PARP-inhibitors such as olaparib are drugs that are being studied for possible use in different types of blood cancers and leukemia. In this study, researchers combined vitamin C with PARP inhibitors in their animal model to study the interaction. They found the combination worked better, making it even more difficult for the leukemic stem cells to self-renew.

What About Vitamin C in Lymphoma?

As with the findings in leukemia, the research is currently in the pre-clinical stage, meaning that what we know comes from tests of cells and animals in laboratories, but not individuals in clinical trials.

Nonetheless, there are, based on these pre-clinical data, reasons to believe that findings related to TET2 and vitamin C might be applicable to at least some cases of lymphoma.

In lymphoma, TET2 mutations are found most commonly in the T-cell lymphomas. In one lymphoma subtype, angioimmunoblastic T-cell lymphoma, TET2 may be mutated in as many as 76 percent of patients. The TET2 mutation rate is also high in 38 percent of patients with peripheral T-cell lymphoma-not otherwise specified, according to a study by Lemonnier and colleagues, and 13 percent in diffuse large B-cell lymphoma.

A Word From Verywell

While scientists sort out the data regarding vitamin C and its possible role in the prevention and treatment of certain cancers, it is important to be moderate in consuming this vitamin. Too much of a good thing is not necessarily still a good thing. And, it is always best to consult your doctor when initiating any supplementary regimen that could interfere with your treatment.

None of the evidence yet suggests that supplementing with vitamin C on your own, beyond what is recommended, will achieve protective or otherwise beneficial results in leukemia or lymphoma, and such self-experimentation could actually cause harm in certain instances.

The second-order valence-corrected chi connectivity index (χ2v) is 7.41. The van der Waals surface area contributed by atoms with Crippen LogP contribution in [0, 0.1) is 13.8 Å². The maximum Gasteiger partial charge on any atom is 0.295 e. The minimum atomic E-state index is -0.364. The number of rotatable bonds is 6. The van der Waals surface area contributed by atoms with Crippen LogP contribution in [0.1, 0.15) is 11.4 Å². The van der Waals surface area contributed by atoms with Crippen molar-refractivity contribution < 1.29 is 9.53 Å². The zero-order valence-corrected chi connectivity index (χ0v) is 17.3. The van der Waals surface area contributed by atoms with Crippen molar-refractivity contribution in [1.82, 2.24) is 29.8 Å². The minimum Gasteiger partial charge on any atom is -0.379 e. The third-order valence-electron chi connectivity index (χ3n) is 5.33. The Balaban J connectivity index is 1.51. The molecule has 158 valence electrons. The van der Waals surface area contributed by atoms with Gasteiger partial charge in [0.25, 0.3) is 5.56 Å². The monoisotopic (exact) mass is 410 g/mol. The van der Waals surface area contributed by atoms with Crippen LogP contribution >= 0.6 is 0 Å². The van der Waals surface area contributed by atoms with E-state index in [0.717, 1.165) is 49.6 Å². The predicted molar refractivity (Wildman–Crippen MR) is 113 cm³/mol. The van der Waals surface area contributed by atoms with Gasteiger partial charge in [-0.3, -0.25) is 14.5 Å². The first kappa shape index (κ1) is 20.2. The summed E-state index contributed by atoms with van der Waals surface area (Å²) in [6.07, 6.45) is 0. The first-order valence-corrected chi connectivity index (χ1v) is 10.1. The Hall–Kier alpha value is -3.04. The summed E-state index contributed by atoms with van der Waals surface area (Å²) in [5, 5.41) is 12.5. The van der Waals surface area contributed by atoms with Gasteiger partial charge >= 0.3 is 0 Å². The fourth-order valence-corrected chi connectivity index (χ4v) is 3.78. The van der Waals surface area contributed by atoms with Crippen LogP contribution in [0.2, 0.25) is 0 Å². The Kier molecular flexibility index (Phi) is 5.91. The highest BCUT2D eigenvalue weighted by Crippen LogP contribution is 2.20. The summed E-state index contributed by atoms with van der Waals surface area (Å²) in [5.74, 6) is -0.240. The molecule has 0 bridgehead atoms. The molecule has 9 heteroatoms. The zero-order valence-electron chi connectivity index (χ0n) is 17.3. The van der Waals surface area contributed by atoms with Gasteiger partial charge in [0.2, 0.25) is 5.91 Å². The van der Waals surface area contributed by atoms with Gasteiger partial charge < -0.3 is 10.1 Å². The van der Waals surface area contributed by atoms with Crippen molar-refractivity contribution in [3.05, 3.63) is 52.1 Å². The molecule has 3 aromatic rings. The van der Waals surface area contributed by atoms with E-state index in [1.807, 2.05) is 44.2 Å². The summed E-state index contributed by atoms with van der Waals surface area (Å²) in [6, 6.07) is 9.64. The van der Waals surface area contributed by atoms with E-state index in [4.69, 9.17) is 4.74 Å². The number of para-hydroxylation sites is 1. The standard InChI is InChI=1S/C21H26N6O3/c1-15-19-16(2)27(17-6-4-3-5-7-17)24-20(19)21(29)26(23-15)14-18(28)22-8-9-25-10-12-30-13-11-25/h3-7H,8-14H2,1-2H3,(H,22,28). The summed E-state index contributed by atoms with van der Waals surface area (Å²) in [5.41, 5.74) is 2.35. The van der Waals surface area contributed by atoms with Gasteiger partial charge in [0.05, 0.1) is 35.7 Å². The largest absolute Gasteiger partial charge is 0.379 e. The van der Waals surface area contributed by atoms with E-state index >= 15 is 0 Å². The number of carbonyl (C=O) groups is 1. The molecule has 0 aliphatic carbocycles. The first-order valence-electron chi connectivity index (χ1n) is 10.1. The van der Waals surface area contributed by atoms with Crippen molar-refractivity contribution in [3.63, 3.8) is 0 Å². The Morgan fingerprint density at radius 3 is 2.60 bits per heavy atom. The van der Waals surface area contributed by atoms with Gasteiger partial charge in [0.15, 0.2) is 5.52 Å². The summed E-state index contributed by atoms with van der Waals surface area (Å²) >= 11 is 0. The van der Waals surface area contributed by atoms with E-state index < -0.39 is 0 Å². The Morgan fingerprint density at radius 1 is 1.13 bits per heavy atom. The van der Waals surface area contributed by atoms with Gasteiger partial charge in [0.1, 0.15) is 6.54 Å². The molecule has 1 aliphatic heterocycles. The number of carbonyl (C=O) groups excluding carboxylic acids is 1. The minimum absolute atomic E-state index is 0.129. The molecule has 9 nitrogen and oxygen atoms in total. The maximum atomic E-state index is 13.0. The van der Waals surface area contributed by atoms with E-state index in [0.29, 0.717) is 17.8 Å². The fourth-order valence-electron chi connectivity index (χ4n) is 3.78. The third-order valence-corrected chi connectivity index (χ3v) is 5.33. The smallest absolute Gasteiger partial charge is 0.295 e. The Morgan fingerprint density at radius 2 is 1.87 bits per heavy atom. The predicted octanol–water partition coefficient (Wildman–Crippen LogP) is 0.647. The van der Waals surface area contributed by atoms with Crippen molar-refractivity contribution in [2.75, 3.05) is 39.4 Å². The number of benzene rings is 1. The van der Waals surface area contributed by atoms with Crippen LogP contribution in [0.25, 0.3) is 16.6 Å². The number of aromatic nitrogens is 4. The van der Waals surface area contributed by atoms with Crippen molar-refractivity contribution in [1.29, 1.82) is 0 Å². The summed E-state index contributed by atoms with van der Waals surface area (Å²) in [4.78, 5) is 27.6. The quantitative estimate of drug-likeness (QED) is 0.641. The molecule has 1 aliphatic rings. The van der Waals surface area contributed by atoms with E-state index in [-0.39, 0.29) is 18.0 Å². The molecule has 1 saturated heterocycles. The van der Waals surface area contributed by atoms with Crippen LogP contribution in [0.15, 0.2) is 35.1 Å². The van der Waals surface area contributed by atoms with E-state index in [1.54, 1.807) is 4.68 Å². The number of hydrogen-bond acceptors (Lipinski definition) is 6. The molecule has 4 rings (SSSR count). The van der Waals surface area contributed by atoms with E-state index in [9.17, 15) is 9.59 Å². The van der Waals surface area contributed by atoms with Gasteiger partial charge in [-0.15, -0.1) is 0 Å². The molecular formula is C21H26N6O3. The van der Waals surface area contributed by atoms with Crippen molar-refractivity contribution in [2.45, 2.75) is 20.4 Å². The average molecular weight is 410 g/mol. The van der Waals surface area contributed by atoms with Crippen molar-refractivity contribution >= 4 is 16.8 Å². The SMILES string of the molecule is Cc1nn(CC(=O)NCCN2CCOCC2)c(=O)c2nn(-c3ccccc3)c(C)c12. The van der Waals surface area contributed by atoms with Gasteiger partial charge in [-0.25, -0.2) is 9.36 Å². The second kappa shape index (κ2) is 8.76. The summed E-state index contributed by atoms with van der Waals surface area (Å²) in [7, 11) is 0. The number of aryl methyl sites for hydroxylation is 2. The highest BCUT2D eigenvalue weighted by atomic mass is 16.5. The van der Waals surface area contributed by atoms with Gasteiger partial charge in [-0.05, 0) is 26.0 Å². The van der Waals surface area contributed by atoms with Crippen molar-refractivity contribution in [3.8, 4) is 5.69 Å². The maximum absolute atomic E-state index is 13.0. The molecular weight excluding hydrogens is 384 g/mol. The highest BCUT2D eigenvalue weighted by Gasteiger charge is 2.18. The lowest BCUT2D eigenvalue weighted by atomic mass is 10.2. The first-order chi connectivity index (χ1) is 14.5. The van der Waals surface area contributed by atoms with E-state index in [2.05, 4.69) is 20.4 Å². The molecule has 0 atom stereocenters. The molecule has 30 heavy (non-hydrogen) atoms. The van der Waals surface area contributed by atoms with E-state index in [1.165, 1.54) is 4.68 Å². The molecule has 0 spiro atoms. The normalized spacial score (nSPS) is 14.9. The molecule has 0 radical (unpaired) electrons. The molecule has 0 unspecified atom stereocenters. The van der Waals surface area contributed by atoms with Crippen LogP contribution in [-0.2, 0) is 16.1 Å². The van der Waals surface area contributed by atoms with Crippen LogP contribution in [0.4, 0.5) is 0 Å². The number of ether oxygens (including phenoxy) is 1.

In past studies, it has been shown that patients with hematologic malignancies may be deficient in vitamin C. Thus, correcting any existing vitamin C deficiency may be the best place to start.


Cimmino L, Dolgalev I, Wang Y, et al. Restoration of TET2 function blocks aberrant self-renewal and leukemia progression. Cell. 2017 Aug 16. pii: S0092-8674(17)30868-1. doi: 10.1016/j.cell.2017.07.032. [Epub ahead of print].

Lemonnier F, Couronne L, Parrens M, et al. Recurrent TET2 mutations in peripheral T-cell lymphomas correlate with TFH-like features and adverse clinical parameters. Blood. 2012;120: 1466–1469.

Mikirova N, Casciari J, Rogers A, et al. Effect of high-dose intravenous vitamin C on inflammation in cancer patients. J Transl Med. 2012;10:189.

Shenoy N, Bhagat T, Nieves E, et al. Upregulation of TET activity with ascorbic acid induces epigenetic modulation of lymphoma cells. Blood Cancer J. 2017;7(7):e587-. doi:10.1038/bcj.2017.65.